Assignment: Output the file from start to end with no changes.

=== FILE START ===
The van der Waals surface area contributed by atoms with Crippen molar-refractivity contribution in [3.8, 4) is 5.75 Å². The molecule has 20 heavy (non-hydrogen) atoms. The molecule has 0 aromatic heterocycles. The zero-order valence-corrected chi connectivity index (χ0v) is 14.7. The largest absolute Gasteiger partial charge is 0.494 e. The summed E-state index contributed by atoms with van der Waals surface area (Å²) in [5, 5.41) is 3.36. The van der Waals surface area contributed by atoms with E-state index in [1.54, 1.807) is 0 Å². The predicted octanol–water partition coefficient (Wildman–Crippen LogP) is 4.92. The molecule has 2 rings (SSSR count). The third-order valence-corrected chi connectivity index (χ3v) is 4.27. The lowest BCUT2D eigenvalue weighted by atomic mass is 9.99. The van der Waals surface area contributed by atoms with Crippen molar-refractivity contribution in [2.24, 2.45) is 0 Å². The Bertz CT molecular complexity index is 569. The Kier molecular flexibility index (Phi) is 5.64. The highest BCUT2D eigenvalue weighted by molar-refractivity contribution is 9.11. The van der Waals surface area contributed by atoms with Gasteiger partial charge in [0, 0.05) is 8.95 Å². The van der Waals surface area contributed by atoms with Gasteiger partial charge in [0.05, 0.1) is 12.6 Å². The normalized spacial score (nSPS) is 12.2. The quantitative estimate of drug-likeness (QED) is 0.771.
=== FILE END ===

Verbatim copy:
The van der Waals surface area contributed by atoms with Crippen molar-refractivity contribution in [3.8, 4) is 5.75 Å². The molecule has 20 heavy (non-hydrogen) atoms. The molecule has 0 aromatic heterocycles. The zero-order valence-corrected chi connectivity index (χ0v) is 14.7. The largest absolute Gasteiger partial charge is 0.494 e. The summed E-state index contributed by atoms with van der Waals surface area (Å²) in [5, 5.41) is 3.36. The van der Waals surface area contributed by atoms with E-state index in [1.54, 1.807) is 0 Å². The predicted octanol–water partition coefficient (Wildman–Crippen LogP) is 4.92. The molecule has 2 rings (SSSR count). The third-order valence-corrected chi connectivity index (χ3v) is 4.27. The lowest BCUT2D eigenvalue weighted by atomic mass is 9.99. The van der Waals surface area contributed by atoms with Crippen molar-refractivity contribution in [2.24, 2.45) is 0 Å². The Bertz CT molecular complexity index is 569. The Kier molecular flexibility index (Phi) is 5.64. The highest BCUT2D eigenvalue weighted by molar-refractivity contribution is 9.11. The van der Waals surface area contributed by atoms with Gasteiger partial charge in [0, 0.05) is 8.95 Å². The van der Waals surface area contributed by atoms with Gasteiger partial charge in [0.05, 0.1) is 12.6 Å². The normalized spacial score (nSPS) is 12.2. The quantitative estimate of drug-likeness (QED) is 0.771.